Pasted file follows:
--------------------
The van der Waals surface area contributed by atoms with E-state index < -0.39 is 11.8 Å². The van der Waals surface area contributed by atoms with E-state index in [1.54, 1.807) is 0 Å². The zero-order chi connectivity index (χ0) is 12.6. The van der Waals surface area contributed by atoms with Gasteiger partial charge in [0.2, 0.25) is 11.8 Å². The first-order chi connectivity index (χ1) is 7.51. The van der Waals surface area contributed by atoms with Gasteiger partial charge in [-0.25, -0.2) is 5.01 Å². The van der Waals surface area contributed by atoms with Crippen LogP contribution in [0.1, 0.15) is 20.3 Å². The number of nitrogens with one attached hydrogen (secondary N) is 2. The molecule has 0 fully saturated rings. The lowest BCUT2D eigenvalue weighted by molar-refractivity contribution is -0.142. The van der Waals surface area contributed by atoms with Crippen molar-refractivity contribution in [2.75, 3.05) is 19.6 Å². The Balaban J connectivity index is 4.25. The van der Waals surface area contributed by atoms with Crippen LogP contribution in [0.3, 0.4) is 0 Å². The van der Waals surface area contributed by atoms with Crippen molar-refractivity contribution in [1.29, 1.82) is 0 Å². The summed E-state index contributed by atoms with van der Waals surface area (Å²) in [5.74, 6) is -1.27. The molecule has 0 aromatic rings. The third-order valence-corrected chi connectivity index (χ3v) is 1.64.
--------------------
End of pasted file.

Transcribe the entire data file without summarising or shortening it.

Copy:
The van der Waals surface area contributed by atoms with E-state index < -0.39 is 11.8 Å². The van der Waals surface area contributed by atoms with E-state index in [1.54, 1.807) is 0 Å². The zero-order chi connectivity index (χ0) is 12.6. The van der Waals surface area contributed by atoms with Gasteiger partial charge in [0.2, 0.25) is 11.8 Å². The first-order chi connectivity index (χ1) is 7.51. The van der Waals surface area contributed by atoms with Gasteiger partial charge in [-0.25, -0.2) is 5.01 Å². The van der Waals surface area contributed by atoms with Crippen LogP contribution in [0.1, 0.15) is 20.3 Å². The number of nitrogens with one attached hydrogen (secondary N) is 2. The molecule has 0 fully saturated rings. The lowest BCUT2D eigenvalue weighted by molar-refractivity contribution is -0.142. The van der Waals surface area contributed by atoms with Crippen molar-refractivity contribution in [2.75, 3.05) is 19.6 Å². The Balaban J connectivity index is 4.25. The van der Waals surface area contributed by atoms with Crippen LogP contribution in [0.3, 0.4) is 0 Å². The van der Waals surface area contributed by atoms with Crippen molar-refractivity contribution in [1.29, 1.82) is 0 Å². The summed E-state index contributed by atoms with van der Waals surface area (Å²) in [5.74, 6) is -1.27. The molecule has 0 aromatic rings. The third-order valence-corrected chi connectivity index (χ3v) is 1.64.